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Poorman’s Chicken Caesar Salad

Entree salads are a great one to enjoy delicious flavors without spending a lot of money. This Chicken Caesar Salad is made from scratch quick and easily and tastes fantastic!

Poorman's Chicken Caesar Salad | Good Cheap Eats

OK, Caesar Salad may be very 1994. It might also be very 1924, for that matter. But, I don’t care. It still tastes great.

Caesar Salad is actually my kids’ favorite salad. It’s my favorite, too. For months, nay, years, I’ve been making all manner of salads, but the Casear is the hands down favorite. I know they will eat their veggies if I make a Caesar Salad.

Once when I was brainstorming ways to get the kids to eat more vegetables, I asked them what they liked. The unanimous response was: Caesar Salad, but the creamy kind. Always with the disclaimer….

My kids don’t love my old standard that I’ve made forever, but I don’t want to pay big bucks on Newman’s or Cardini’s highly processed, very expensive, bottled dressings. 

So, I decided I would make “the creamy kind” myself. I’ve tweaked this recipe a few different times until I arrived at perfection. I toyed with the idea of adding the raw egg back into my standard Caesar, but the paranoid overprotective mother in me won out. I decided to go with mayonnaise instead of risk salmonella poisoning from my store bought eggs.

Though, now that I’ve discovered Safe Eggs, I may revert.

Poorman's Chicken Caesar Salad | Good Cheap Eats

Poorman’s Chicken Caesar Salad

In the early days of parenting, Caesar Salad was a regular, albeit expensive, item on our menu. I bought boxed croutons, expensive little blocks of parmesan cheese, and the aforementioned expensive, bottled dressing. I’ve changed my ways!

How to make this good and cheap:

With this Poorman’s Caesar Salad, I’ve cut the costs in several ways :

  1. Marked down bread from the grocery store (or leftover home baked bread) becomes homemade croutons. (Cost = $0.75  for a gallon-size bag of croutons.)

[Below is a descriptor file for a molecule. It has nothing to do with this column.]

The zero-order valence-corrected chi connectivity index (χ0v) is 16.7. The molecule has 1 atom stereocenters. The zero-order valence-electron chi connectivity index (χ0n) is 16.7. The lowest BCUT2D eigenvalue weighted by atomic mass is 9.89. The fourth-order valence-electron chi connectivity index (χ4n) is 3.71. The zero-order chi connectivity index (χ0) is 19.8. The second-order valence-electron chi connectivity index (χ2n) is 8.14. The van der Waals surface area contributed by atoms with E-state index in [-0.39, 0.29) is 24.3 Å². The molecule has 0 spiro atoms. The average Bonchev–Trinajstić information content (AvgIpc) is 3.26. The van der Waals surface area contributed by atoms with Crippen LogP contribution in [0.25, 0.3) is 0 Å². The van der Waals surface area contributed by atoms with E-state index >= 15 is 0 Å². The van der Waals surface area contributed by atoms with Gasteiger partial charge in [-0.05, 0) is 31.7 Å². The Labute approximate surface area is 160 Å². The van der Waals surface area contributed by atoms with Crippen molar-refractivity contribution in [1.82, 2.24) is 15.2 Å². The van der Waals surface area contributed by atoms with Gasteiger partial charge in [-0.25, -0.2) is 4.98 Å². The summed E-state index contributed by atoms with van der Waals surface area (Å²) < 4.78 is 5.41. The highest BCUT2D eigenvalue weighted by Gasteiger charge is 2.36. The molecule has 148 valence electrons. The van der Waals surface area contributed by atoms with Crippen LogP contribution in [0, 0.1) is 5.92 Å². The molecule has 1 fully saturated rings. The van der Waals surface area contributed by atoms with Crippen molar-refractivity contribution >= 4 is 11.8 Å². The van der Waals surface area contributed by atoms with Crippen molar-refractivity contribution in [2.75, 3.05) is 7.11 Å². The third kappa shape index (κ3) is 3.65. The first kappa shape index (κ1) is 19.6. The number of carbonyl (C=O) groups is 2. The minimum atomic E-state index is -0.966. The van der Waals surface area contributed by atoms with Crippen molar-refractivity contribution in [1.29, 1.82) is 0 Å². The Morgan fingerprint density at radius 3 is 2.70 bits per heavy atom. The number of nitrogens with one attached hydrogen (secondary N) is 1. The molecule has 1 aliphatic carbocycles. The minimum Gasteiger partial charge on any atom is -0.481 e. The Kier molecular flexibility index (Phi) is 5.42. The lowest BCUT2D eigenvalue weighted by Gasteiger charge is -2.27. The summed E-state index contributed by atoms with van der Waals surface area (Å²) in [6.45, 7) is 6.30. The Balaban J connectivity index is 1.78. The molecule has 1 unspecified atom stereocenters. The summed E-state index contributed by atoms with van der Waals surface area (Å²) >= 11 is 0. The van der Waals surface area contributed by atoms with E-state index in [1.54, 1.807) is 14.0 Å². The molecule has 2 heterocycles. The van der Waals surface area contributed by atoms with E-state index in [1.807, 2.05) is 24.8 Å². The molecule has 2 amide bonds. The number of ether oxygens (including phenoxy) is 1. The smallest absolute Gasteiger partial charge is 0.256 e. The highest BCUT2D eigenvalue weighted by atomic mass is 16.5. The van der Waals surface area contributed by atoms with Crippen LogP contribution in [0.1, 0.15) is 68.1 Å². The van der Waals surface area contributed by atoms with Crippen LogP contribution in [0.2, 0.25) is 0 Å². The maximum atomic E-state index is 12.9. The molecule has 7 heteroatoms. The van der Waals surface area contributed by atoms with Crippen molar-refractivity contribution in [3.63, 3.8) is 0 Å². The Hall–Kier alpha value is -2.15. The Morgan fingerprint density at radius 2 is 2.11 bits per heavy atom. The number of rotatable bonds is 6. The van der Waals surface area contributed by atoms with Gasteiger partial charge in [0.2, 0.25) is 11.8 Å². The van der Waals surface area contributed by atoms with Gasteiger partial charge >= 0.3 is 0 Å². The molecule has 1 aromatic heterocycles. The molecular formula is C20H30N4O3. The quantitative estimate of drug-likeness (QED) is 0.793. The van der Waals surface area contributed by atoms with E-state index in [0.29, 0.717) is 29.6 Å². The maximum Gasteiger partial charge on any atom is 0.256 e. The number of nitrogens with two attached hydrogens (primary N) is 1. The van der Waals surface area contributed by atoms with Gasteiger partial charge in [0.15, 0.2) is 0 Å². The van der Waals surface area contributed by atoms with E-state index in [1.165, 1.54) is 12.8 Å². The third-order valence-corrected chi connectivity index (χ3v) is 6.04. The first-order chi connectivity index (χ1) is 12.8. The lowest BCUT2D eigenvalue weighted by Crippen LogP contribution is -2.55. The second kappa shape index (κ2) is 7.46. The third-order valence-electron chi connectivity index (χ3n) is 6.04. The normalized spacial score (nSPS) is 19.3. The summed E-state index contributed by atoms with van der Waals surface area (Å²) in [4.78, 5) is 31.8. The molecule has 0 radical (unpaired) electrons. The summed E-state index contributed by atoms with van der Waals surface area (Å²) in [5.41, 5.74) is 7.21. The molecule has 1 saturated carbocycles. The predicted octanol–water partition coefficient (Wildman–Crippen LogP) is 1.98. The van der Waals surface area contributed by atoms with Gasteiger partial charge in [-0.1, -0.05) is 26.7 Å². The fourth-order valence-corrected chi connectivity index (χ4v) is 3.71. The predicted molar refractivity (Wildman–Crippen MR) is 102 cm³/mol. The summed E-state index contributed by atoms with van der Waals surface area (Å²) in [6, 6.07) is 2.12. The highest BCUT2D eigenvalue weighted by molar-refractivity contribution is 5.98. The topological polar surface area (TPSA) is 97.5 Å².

2. I use the less expensive Romano cheese instead of Parmesan Reggiano (Cost comparison = $6.99/pound compared to $19.99/pound; a little goes a long, long way.) I also buy it in bulk at Costco to get the best prices.
  3. I use leftover grilled chicken from a previous meal to add protein to the salad, making it a meal in itself.
  4. I make my own dressing.
  5. I buy the romaine lettuce for 50 cents a head at Costco.

How I make this recipe easy:

This recipe really couldn’t be easier than it is, but having the right kitchen tools can really make your time in the kitchen more enjoyable. Over time, I’ve honed my collection so that they are perfect for my needs.

Here are the tools that I use for this recipe:

  • plastic cutting boards – I have blue boards for veggies and white boards for meat.
  • Ergo Chef chef’s knife – I’ve had my set for several years and they work well.
  • salad spinner – I love this one. It even comes with a salad bowl!
  • hand held cheese grater – I have a microplane and a Zyliss, but I prefer this one.

Poorman's Chicken Caesar Salad | Good Cheap Eats

Originally published March 28, 2013. Updated March 16, 2018.

Poorman's Chicken Caesar Salad | Good Cheap Eats

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